Eamonn Holmes has lost an appeal over a tax ruling associated with his earnings as a presenter on This Morning.
Upper Tribunal judges upheld a previous decision that the 63-year-old broadcaster should pay tax as an ITV employee for his work on the programme, rather than as a freelancer.
In a judgment given on Wednesday, Mr Justice Mellor and Judge Jonathan Canna said they were “satisfied” that the First Tier Tribunal which originally dealt with Mr Holmes’ claim in 2020 “considered the overall picture”.
They said they were not convinced by Mr Holmes’ lawyers assertion that the tribunal overlooked “characteristics which might have indicated that the ITV contracts were part of Mr Holmes’ self-employed business activities”.
The judgment added that Mr Holmes declared “profits from self-employment included on his tax returns” from 2011 to 2015 of “between £169,371 and £348,286”.
Now a GB News anchor, Mr Holmes presented This Morning alongside his wife Ruth Langsford every Friday for 15 years until announcing his departure in November 2021.
He brought the case against HMRC over the income tax and national insurance it levied on the money which ITV paid to Mr Holmes’ company Red, White and Green Limited between 2012 and 2015.
HMRC said Mr Holmes needed to pay tax under what are known as off-payroll working rules because, if he has a contract directly with ITV, he is classed as an employee.
Lawyers representing Mr Holmes argued that the journalist was freelance and his income was accounted for as being from self-employment.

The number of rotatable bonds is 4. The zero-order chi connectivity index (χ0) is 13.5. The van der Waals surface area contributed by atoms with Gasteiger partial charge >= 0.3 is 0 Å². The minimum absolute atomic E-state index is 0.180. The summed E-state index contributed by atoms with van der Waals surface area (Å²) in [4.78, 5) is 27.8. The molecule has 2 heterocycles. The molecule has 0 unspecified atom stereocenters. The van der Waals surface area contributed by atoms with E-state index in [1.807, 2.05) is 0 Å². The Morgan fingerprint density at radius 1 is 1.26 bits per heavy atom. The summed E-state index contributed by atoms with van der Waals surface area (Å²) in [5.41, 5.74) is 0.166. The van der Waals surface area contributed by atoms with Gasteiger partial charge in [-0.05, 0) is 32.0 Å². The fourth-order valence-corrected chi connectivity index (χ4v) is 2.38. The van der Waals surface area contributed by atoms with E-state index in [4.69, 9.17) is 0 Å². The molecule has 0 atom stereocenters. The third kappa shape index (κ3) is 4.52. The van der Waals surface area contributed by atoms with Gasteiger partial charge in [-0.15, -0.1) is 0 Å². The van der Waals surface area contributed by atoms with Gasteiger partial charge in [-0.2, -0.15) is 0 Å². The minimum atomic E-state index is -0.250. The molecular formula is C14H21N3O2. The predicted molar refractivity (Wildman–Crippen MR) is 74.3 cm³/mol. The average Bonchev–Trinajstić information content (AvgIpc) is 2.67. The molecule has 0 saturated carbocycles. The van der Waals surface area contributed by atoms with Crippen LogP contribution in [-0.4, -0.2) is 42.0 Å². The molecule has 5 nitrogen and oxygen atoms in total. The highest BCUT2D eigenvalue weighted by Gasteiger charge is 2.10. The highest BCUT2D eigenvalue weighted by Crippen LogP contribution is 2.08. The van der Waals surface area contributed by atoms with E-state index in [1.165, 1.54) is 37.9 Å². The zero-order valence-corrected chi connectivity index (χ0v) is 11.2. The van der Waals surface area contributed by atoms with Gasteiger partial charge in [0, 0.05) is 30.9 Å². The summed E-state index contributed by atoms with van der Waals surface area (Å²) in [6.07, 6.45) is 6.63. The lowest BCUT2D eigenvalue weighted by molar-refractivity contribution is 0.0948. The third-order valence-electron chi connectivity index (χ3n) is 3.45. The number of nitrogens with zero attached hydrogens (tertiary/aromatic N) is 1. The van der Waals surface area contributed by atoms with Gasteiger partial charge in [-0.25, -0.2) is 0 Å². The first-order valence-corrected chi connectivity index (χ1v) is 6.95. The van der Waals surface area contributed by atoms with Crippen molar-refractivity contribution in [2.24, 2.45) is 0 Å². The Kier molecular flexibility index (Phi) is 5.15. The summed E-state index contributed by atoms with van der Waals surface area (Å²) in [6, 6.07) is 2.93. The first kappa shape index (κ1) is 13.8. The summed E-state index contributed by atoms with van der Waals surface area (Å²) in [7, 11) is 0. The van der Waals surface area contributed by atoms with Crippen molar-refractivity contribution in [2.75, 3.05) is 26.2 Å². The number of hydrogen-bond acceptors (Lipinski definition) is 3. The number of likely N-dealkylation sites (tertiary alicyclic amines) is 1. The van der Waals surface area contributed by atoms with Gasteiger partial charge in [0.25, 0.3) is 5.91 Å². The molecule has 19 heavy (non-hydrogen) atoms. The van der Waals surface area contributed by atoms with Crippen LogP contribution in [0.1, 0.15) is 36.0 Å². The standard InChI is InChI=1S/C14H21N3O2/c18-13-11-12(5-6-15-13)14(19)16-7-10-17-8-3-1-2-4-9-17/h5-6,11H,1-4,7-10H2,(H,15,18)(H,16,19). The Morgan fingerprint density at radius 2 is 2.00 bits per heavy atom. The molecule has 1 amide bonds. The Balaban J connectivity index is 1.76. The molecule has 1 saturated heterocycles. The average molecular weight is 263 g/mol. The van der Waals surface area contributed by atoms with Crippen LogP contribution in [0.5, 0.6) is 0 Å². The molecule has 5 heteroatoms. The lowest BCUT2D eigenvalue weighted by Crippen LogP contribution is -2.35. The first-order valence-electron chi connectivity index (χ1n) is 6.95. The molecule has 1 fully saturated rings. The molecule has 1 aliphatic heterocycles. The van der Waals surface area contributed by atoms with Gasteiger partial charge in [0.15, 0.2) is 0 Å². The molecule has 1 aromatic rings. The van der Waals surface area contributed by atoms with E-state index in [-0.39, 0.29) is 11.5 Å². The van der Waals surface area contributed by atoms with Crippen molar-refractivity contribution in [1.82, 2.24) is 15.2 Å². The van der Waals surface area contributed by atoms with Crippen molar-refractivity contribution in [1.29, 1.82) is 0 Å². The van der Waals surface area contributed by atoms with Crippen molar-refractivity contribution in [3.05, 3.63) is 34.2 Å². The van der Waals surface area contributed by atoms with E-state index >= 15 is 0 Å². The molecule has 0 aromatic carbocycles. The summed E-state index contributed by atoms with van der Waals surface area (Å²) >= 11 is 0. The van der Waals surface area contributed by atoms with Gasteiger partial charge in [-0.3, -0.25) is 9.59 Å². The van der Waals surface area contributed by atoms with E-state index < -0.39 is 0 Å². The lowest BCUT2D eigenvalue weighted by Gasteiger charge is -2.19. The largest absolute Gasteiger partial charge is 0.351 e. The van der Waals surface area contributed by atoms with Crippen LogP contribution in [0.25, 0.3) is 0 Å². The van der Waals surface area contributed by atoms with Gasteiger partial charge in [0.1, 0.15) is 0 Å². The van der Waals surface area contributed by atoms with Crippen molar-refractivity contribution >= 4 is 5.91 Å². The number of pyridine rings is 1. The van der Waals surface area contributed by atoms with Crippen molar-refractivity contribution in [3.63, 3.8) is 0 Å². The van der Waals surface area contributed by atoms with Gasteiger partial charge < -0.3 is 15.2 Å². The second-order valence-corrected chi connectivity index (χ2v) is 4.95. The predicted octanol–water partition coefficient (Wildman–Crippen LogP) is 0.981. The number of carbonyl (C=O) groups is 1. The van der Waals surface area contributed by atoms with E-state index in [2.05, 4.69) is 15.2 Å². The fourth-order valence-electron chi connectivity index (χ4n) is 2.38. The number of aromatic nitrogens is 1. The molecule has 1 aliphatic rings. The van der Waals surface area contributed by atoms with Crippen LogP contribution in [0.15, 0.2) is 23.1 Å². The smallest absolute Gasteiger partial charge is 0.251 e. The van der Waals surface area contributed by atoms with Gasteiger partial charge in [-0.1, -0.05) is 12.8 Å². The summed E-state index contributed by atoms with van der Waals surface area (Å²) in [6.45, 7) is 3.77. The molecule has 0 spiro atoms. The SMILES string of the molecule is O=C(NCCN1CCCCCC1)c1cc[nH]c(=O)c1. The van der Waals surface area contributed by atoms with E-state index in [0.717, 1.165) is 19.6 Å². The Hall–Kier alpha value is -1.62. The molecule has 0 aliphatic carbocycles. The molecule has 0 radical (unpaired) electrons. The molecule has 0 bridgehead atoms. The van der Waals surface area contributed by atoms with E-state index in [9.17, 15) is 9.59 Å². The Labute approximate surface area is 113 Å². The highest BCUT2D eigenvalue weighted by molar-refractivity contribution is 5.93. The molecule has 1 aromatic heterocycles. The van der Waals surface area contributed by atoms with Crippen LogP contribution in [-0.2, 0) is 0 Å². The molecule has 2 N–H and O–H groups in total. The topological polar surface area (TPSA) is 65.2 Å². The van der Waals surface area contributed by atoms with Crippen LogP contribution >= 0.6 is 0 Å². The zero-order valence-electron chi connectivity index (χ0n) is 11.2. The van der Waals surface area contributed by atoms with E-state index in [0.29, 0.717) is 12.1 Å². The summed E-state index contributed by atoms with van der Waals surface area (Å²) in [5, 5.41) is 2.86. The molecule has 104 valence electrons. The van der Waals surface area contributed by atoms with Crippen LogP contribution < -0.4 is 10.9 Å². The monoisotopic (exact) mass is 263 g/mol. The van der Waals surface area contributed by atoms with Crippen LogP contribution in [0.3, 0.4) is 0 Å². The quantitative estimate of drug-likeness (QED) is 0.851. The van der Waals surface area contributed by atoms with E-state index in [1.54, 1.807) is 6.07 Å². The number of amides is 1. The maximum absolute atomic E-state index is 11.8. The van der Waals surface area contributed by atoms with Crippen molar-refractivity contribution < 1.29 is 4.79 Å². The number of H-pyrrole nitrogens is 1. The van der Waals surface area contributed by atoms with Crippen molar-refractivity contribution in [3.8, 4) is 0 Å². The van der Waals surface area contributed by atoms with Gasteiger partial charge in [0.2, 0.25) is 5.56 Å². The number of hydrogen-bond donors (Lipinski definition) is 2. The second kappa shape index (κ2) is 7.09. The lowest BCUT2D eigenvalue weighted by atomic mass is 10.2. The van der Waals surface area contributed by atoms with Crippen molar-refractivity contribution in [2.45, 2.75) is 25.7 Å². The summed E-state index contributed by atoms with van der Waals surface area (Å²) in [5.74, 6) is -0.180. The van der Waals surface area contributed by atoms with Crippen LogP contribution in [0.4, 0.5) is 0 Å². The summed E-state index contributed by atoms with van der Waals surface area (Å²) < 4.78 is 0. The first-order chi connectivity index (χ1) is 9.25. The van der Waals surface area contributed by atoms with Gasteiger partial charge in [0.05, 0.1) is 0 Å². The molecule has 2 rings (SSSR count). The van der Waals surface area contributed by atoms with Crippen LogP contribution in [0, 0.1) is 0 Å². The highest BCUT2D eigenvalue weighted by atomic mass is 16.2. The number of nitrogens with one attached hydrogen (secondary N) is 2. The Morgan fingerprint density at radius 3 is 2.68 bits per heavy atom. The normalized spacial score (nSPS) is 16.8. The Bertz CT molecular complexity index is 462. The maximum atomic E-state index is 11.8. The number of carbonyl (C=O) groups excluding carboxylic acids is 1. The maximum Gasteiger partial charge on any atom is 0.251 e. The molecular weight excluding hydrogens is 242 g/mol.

The case comes as a similar one against Match of the Day Presenter Gary Lineker was also heard, with Lineker winning his appeal against £4.9M of alleged unpaid tax in that case.
After reading the decision, Dave Chaplin, CEO of tax compliance firm IR35 Shield, who observed the hearing said: “Seeking to appeal a decision from the First-tier tribunal requires an error of law to be identified, for which the bar is high.
“Whilst some very compelling arguments were made, there is limited scope for the UT to interfere with the evaluative judgment of the FTT.
“The arguments that Holmes was in business on his own account, in particular for his work on Sunrise, could not be fully explored, because the FTT did not have sufficient evidence to make conclusions. Therefore, the UT was unable to interfere with that aspect.
“In light of HMRC saying they disagreed with the Gary Lineker decision, it will be interesting to see if HMRC agree with this one.
“I personally think the overall result for Holmes is wrong, but the difficulty is that the Upper-tier is not a full rematch, and more evidence cannot be put on the table. The UT referred to the evidence (and insufficiency of) a few times, and it is notable that Holmes’ barrister wanted more evidence to be adduced. The challenge for Holmes is that he would have needed a time machine to know what the Court of Appeal was going to say many years later in relation to being in business on his own account, which was released on 26th April 2022 in the Atholl House case. Had he and his advisor known, then perhaps more evidence would have been put before the tribunal, and the outcome would have been different.”